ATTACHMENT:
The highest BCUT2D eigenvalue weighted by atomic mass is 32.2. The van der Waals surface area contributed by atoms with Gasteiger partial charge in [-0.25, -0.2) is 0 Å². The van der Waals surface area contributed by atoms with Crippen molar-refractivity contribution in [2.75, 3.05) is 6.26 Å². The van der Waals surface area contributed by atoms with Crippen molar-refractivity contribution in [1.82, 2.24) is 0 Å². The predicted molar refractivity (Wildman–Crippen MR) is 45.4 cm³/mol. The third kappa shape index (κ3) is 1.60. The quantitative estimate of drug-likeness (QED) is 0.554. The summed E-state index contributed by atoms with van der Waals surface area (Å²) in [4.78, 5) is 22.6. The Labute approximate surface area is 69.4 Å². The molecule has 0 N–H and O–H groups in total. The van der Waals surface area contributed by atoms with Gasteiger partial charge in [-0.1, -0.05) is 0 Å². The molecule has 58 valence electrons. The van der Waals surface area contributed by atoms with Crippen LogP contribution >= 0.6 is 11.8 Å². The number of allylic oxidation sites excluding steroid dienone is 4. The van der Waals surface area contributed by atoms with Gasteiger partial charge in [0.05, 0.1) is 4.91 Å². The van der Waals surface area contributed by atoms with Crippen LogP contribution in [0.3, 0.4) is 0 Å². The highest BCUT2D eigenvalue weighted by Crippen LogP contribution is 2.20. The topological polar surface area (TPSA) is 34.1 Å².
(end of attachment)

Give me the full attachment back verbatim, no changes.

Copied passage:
The highest BCUT2D eigenvalue weighted by atomic mass is 32.2. The van der Waals surface area contributed by atoms with Gasteiger partial charge in [-0.25, -0.2) is 0 Å². The van der Waals surface area contributed by atoms with Crippen molar-refractivity contribution in [2.75, 3.05) is 6.26 Å². The van der Waals surface area contributed by atoms with Crippen molar-refractivity contribution in [1.82, 2.24) is 0 Å². The predicted molar refractivity (Wildman–Crippen MR) is 45.4 cm³/mol. The third kappa shape index (κ3) is 1.60. The quantitative estimate of drug-likeness (QED) is 0.554. The summed E-state index contributed by atoms with van der Waals surface area (Å²) in [4.78, 5) is 22.6. The Labute approximate surface area is 69.4 Å². The molecule has 0 N–H and O–H groups in total. The van der Waals surface area contributed by atoms with Gasteiger partial charge in [-0.1, -0.05) is 0 Å². The molecule has 58 valence electrons. The van der Waals surface area contributed by atoms with Crippen LogP contribution >= 0.6 is 11.8 Å². The number of allylic oxidation sites excluding steroid dienone is 4. The van der Waals surface area contributed by atoms with Gasteiger partial charge in [0.05, 0.1) is 4.91 Å². The van der Waals surface area contributed by atoms with Crippen LogP contribution in [0.3, 0.4) is 0 Å². The highest BCUT2D eigenvalue weighted by Crippen LogP contribution is 2.20. The topological polar surface area (TPSA) is 34.1 Å².